Rare genetic disorder provides clues to development of the pancreas

December 11, 2011

A rare genetic disorder has given researchers at the University of Exeter a surprising insight into how the pancreas develops. The finding provides a clue to how it may be possible to 'programme' stem cells – master cells in the body that can develop into specialised cells – to become pancreatic cells.

Pancreatic agenesis is a rare condition in which the body is unable to produce a . The pancreas plays an essential role in regulating levels of sugar (glucose) in the blood. It does this by the release of the hormone insulin, which is generated and released by cells known as . It also produces enzymes to help digest and absorb food.

Rare mutations in the genes PDX1 and PTF1A have previously been shown to cause pancreatic agenesis, but have only been identified in a handful of families affected by the condition. Until now, the underlying causes of most cases have been unknown.

In a paper published today in Nature Genetics, an international team of researchers led by scientists from the Peninsula College of Medicine and Dentistry at the University of Exeter report a mutation in the gene GATA6 found in fifteen out of twenty-seven individuals with pancreatic agenesis. The study, funded by organisations including the Wellcome Trust, Diabetes UK and the National Institute for Health Research, establishes a key role for GATA6 in the development of pancreatic cells.

The finding was particularly surprising as switching off the GATA6 gene in mouse models appeared to make no difference to the development of the pancreas.

Professor Andrew Hattersley from the Peninsula College of Medicine and Dentistry, said: "This rare genetic condition has provided us with a surprising into how the pancreas develops. What is it that programmes cells to become pancreatic beta cells? Our study suggests that GATA6 plays a very important role in this process and we hope this will help the crucial work to try and make beta-cells for patients with type 1 diabetes."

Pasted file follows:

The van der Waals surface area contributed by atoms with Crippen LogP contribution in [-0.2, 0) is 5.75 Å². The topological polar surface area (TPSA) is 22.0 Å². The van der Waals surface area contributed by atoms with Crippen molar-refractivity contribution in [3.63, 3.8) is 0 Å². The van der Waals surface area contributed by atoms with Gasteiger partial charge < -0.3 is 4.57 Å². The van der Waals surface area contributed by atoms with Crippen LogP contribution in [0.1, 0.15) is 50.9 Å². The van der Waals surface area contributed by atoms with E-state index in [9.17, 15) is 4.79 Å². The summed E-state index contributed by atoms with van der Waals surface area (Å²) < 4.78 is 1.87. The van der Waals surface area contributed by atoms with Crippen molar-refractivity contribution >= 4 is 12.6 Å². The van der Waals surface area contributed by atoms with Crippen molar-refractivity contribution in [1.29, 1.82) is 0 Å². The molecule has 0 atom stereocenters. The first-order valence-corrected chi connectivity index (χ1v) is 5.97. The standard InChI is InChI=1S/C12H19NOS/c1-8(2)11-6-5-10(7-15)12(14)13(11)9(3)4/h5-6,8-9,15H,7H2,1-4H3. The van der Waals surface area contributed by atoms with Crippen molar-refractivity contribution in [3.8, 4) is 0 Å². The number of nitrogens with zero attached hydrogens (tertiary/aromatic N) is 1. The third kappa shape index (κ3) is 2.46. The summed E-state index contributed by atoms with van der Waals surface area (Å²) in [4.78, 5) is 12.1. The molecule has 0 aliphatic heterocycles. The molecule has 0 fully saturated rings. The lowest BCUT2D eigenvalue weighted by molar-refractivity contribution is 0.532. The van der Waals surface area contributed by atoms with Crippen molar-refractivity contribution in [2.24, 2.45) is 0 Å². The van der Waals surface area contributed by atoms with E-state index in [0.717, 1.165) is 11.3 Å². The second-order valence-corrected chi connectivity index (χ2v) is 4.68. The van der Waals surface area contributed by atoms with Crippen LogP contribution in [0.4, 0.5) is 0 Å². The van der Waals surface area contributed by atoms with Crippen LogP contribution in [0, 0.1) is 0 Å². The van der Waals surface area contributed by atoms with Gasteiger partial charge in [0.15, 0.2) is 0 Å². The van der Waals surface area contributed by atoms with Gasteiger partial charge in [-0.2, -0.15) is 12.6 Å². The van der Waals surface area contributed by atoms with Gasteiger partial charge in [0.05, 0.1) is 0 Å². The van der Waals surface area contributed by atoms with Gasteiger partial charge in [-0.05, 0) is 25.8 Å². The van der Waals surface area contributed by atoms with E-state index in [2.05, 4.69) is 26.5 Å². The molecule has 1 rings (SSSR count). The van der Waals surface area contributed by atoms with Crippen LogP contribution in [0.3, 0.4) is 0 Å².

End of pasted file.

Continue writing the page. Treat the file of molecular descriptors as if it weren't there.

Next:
Whilst pancreatic agenesis is an extreme form of pancreatic dysfunction, far more common is diabetes. In type 1 diabetes, which generally develops in childhood, the immune system attacks and destroys pancreatic beta cells and the body is unable to regulate glucose levels, whilst in type 2 diabetes, the beta cells gradually decline until, usually during adulthood, they cease to function.

Professor Sian Ellard, also from Peninsula College of Medicine and Dentistry, added: "This discovery was possible because new sequencing approaches meant we could test all the genetic information in one go and because with the help of doctors throughout the world we were able to study 27 patients with a very rare condition."

Explore further: How insulin-producing cells develop -- new finding could help fight against diabetes

More information: Allen, HL et al. GATA6 haploinsufficiency causes pancreatic agenesis in humans. Nature Genetics; e-pub 11 Dec 2011

Related Stories

Fat cells send message that aids insulin secretion

November 6, 2007

The body's fat cells help the pancreas do its job of secreting insulin, according to research at Washington University School of Medicine in St. Louis. This previously unrecognized process ultimately could lead to new methods ...

Insulin-releasing switch discovered

March 15, 2011

Johns Hopkins researchers believe they have uncovered the molecular switch for the secretion of insulin — the hormone that regulates blood sugar — providing for the first time an explanation of this process. In ...

Neural stem cell transplant may tackle diabetes

October 7, 2011

Researchers in Japan have discovered how a patient's neural stem cells could be used as an alternative source of the beta cells needed for a regenerative treatment for diabetes. The research, published in EMBO Molecular Medicine ...

Recommended for you

Face shape is in the genes

August 25, 2016

Many of the characteristics that make up a person's face, such as nose size and face width, stem from specific genetic variations, reports John Shaffer of the University of Pittsburgh in Pennsylvania, and colleagues, in a ...

Researchers discover otulipenia, a new inflammatory disease

August 22, 2016

National Institutes of Health researchers have discovered a rare and sometimes lethal inflammatory disease - otulipenia - that primarily affects young children. They have also identified anti-inflammatory treatments that ...

Solving the mystery of meningiomas reveals a surprise twist

August 23, 2016

In solving one mystery—the genetic roots of benign brain tumors called meningiomas—a team of scientists led by Yale researchers stumbled upon an even greater one: How is it possible that two of the mutations linked to ...

0 comments

Please sign in to add a comment. Registration is free, and takes less than a minute. Read more

Click here to reset your password.
Sign in to get notified via email when new comments are made.